On April 20th, 2010, the Deepwater Horizon, a BP operated oil rig, exploded in the Gulf of Mexico. Eleven men died in the explosion. Before the well was capped, it spewed an estimated 210 million gallons of oil into the gulf. The spill directly impacted 68,000 miles of ocean, and oil washed ashore along the coasts of Louisiana, Mississippi, Alabama, and Florida.
Connie May Fowler began that day as she had begun most days for the previous sixteen years, immersed in the natural world that was her home on Alligator Point on Florida’s gulf coast, surrounded by dunes and water birds, watching dolphins play in the distance. Then began the nightmare from which she would not emerge for more than a year.
In her memoir, A Million Fragile Bones, she details the beauty and peace she found on Alligator Point after years of heartbreak and loss, and the devastation and upheaval that followed the oil spill. It is, at its heart, a love song to the natural world and a cry of anger and grief at its ruin for the sake of corporate profits.
It is also a cautionary tale – a clear-eyed look at the real cost of our seemingly insatiable appetite for fossil fuel. As the memoir points out, we will continue to abuse the natural world at our peril.
Connie May Fowler is the author of seven other books: six critically praised novels and one memoir. Her novels include How Clarissa Burden Learned to Fly, Sugar Cage, River of Hidden Dreams, The Problem with Murmur Lee, Remembering Blue—recipient of the Chautauqua South Literary Award—and Before Women had Wings—recipient of the 1996 Southern Book Critics Circle Award and the Francis Buck Award from the League of American Pen Women. Three of her novels have been Dublin International Literary Award nominees. Connie adapted Before Women had Wings for Oprah Winfrey. The result was an Emmy-winning film starring Ms. Winfrey and Ellen Barkin. In 2002 she published When Katie Wakes, a memoir that explores her descent and escape from an abusive relationship. She teaches at the Vermont College of Fine Arts low residency creative writing MFA program and directs the College's VCFA Novel Retreat.
Quite by chance, the day after I finished A Million Fragile Bones, I saw Deepwater Horizon on an airplane. Both deal with the tragic events of the 2010 BP oil spill. While the film focuses on the explosion itself, which even from that tiny screen conveyed the horror of it all as well as the negligence and greed that set it in motion, Connie May Fowler’s memoir takes in the appalling aftermath. I recommend the film if you happen to get a chance; the memoir, however, is a must.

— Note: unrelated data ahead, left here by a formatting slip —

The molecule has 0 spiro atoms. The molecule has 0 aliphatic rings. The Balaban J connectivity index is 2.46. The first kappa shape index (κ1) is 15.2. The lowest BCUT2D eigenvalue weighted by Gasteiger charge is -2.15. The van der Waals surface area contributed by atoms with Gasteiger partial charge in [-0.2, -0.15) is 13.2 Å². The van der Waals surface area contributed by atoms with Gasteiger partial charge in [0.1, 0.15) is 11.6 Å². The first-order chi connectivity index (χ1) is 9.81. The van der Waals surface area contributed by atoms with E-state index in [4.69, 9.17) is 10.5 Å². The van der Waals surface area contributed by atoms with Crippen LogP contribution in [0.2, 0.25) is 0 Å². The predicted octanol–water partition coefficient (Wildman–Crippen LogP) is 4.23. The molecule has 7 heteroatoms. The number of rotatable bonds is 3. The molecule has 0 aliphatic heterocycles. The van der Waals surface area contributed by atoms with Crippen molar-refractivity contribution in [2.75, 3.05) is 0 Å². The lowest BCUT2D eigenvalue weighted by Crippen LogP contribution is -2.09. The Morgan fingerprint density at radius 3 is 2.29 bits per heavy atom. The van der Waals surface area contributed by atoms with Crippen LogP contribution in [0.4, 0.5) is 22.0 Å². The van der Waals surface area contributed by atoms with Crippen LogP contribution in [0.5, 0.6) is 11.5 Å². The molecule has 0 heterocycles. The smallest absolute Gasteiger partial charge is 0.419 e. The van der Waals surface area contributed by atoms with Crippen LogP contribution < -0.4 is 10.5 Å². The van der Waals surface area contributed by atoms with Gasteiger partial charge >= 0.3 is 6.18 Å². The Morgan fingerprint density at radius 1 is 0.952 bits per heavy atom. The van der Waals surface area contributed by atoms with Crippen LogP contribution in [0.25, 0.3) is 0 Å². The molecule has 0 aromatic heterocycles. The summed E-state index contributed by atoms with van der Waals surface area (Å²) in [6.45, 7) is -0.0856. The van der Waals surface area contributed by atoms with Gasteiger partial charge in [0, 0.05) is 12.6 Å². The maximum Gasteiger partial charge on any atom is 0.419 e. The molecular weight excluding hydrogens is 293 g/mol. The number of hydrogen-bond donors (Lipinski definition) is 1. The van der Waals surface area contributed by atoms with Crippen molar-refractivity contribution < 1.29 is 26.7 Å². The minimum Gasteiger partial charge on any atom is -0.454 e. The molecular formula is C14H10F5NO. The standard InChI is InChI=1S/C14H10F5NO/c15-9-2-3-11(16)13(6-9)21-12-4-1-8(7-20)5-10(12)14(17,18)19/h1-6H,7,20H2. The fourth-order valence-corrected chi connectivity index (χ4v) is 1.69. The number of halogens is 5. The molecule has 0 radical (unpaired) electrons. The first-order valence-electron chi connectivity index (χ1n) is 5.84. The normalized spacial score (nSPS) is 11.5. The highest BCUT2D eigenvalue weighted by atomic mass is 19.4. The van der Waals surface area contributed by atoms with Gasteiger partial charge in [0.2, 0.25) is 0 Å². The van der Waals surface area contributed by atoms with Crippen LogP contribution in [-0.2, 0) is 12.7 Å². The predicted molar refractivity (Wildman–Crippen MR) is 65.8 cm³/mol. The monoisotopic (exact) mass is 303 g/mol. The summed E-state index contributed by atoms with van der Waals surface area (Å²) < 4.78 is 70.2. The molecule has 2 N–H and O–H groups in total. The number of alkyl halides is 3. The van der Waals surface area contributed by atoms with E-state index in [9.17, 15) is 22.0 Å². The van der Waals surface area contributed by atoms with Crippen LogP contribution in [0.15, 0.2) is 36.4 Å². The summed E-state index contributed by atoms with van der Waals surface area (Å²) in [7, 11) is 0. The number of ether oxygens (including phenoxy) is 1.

Fowler, a long-time environmental activist, ends with an Appendix: BP’s Making of a Disaster. But before all the well-documented facts and figures, she concludes her personal story. Filled with wonder, passion, rage, dignity, this memoir will touch your heart. While acknowledging the greed and inhumanity adrift in our world, it is, above all, a confirmation of the astounding beauty of our natural world and the powers of healing and growth. --Barcelona Review Issue 89, Jill Adams
A Million Fragile Bones is a compelling read. Both the memoir and non-fiction tug at our heartstrings. Even after having read about the oil spill and watched it unfold daily on television, there are many facts that have escaped our attention, swept under the rug by the industry and our leaders. Here you learn the cold, hard truth. The horror of what happened, and the damage from which the gulf (and the world beyond) has still not recovered. And, living vicariously through Connie’s love of nature, everything becomes more beautiful, poignant, and tragic.
The world needs this book. --Troy Ehlers Musings on Fiction
A Million Fragile Bones is a marriage of truth-telling and story: it is a love letter to the natural world, and a grief-stricken wail at its destruction, as the book jacket says, “for the sake of corporate profits.” But it is her examination of the connection between humans and the natural world that keeps the book from sinking into sorrow. The composition Fowler creates from this connection—her exploration of our shared DNA— is nothing less than a love song of molecules. Because of this, her fury is righteous, and her pen is mighty. -- Appalachian Review, Spring 2018, Reviewed by Katherine Scott Crawford